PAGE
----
Reading Through Rape With Room by Emma Donoghue

I just read a real power house of a book. Like many books, I’d seen this one when it first came out and felt intrigued by the premise. Room revolves around a five year old boy  who has spent his entire life locked in a single room with his mother, imprisoned a captor that comes to sexually abuse her at night. The book being told from the point of view of a child sounded like an interesting approach to telling such a horrible story, but in the end it took me a while to read Room, partially because of my usual excuse of the towering to-read list, and also because of the intense nature of the novel’s subject itself.

Well, a few weeks ago I came across this movie trailer. Turns out they’re making Room into a movie, a really good looking movie, and I was not about to have another book made into a movie before I have the chance to read it (*cough Girl With the Dragon Tattoo cough The Martian cough many many more). That gave me the kick in the pants I needed to go out and read the book. Afterwards, I was only sorry it took me so long to get around to it in the first place.

Reading stories that involve discomforting topics like rape, abuse, and other reprehensible acts can be a very trying process. Handle these delicate topics with grace, though, and you can create a truly powerful text, as Emma Donoghue has done so here.

There is certainly no one way to “properly” write about trauma-inducing events, but Donoghue finds a very powerful through the unreliable narrator that is Jack. When a young child knows only one thing in life, they are bound to take it as the norm, the way things are. Jack retains a sort of childlike innocence and even cheerfulness throughout the book, despite extreme conditions he faces.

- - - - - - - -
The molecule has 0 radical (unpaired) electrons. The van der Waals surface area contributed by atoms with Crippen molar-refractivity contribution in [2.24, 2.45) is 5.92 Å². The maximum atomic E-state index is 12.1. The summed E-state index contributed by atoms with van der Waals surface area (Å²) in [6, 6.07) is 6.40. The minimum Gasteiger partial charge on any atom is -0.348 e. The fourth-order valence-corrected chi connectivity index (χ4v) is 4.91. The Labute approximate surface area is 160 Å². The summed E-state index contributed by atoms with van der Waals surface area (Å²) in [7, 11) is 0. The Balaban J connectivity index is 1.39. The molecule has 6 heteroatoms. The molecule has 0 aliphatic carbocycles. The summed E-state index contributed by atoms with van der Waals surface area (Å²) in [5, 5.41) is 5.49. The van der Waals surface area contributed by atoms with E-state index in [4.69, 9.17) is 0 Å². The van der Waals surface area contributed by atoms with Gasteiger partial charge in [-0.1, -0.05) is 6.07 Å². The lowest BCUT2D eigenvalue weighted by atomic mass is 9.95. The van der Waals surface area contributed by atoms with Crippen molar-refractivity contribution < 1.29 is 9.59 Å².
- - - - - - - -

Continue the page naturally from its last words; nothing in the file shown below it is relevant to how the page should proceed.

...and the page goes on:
Exploring the mind of someone who has lived a life without the outside world, without ever speaking to anyone else except his mother is part of what makes this book so intriguing. The struggle Jack has when he is eventually freed, (and they are freed. I hope you don’t mind me spoiling the fact that this book ends relatively well here) to deal with his sudden change in reality, with things as simple from realizing rocks and trees aren’t just from TV to the strange and process of establishing his identity as a person in a world with far more people than just his mother, who must herself begin the arduous process of rejoining society and making her own space in the world.

Sometimes, Jacks adventures are cute and amusing, sometimes they are heartbreaking. Across every bit of that spectrum, though, Jack’s simple honesty means the reader can always feel a connection to this strange child. He learns what it means to accept other people into his heart, what can and cannot hurt people in the “outside”, and what it takes to build your own person-hood. As strange and unknowable Jack and his life first sound on paper, his story turns out to be own that can resonate deeply with almost any reader.

That’s what brilliant stories can do with painful subjects like rape, kidnapping and abuse. They can take difficult, painful topics and turn them into a powerful narrative, one that has the power to reach out and enlighten people, sometimes even help to heal them. I fully believe Room achieves this admirable goal and encourage anyone, even people unsure about how they would handle these difficult topics, to give Room a chance, and not just wait for this one in theaters.


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